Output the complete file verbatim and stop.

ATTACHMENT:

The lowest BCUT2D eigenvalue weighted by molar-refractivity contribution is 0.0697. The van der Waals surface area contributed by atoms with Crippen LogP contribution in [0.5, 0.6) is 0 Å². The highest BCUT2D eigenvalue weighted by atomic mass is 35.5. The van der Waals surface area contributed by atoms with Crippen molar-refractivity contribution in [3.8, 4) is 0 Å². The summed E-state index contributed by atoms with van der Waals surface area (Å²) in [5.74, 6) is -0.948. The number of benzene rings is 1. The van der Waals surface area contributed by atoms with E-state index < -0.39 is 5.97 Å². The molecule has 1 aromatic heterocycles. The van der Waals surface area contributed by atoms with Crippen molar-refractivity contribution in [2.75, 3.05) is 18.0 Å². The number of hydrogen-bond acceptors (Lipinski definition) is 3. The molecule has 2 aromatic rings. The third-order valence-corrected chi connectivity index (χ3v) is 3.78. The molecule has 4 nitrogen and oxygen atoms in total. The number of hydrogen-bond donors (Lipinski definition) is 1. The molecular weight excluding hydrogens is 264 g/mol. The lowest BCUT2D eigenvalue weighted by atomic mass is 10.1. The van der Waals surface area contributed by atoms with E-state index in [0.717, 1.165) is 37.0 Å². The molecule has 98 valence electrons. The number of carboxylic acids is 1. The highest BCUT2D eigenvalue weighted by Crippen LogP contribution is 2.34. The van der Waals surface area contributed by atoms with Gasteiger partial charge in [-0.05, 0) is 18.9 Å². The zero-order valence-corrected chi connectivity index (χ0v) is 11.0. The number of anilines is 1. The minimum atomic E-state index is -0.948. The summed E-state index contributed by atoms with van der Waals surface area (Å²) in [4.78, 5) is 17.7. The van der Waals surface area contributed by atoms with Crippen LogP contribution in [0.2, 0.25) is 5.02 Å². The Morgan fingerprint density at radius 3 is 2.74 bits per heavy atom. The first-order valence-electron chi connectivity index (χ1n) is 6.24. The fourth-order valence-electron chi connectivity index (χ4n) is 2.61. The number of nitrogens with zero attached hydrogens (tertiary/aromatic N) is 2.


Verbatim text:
The lowest BCUT2D eigenvalue weighted by molar-refractivity contribution is 0.0697. The van der Waals surface area contributed by atoms with Crippen LogP contribution in [0.5, 0.6) is 0 Å². The highest BCUT2D eigenvalue weighted by atomic mass is 35.5. The van der Waals surface area contributed by atoms with Crippen molar-refractivity contribution in [3.8, 4) is 0 Å². The summed E-state index contributed by atoms with van der Waals surface area (Å²) in [5.74, 6) is -0.948. The number of benzene rings is 1. The van der Waals surface area contributed by atoms with E-state index < -0.39 is 5.97 Å². The molecule has 1 aromatic heterocycles. The van der Waals surface area contributed by atoms with Crippen molar-refractivity contribution in [2.75, 3.05) is 18.0 Å². The number of hydrogen-bond acceptors (Lipinski definition) is 3. The molecule has 2 aromatic rings. The third-order valence-corrected chi connectivity index (χ3v) is 3.78. The molecule has 4 nitrogen and oxygen atoms in total. The number of hydrogen-bond donors (Lipinski definition) is 1. The molecular weight excluding hydrogens is 264 g/mol. The lowest BCUT2D eigenvalue weighted by atomic mass is 10.1. The van der Waals surface area contributed by atoms with E-state index in [0.717, 1.165) is 37.0 Å². The molecule has 98 valence electrons. The number of carboxylic acids is 1. The highest BCUT2D eigenvalue weighted by Crippen LogP contribution is 2.34. The van der Waals surface area contributed by atoms with Gasteiger partial charge in [-0.05, 0) is 18.9 Å². The zero-order valence-corrected chi connectivity index (χ0v) is 11.0. The number of anilines is 1. The minimum atomic E-state index is -0.948. The summed E-state index contributed by atoms with van der Waals surface area (Å²) in [4.78, 5) is 17.7. The van der Waals surface area contributed by atoms with Crippen LogP contribution in [0.2, 0.25) is 5.02 Å². The Morgan fingerprint density at radius 3 is 2.74 bits per heavy atom. The first-order valence-electron chi connectivity index (χ1n) is 6.24. The fourth-order valence-electron chi connectivity index (χ4n) is 2.61. The number of nitrogens with zero attached hydrogens (tertiary/aromatic N) is 2.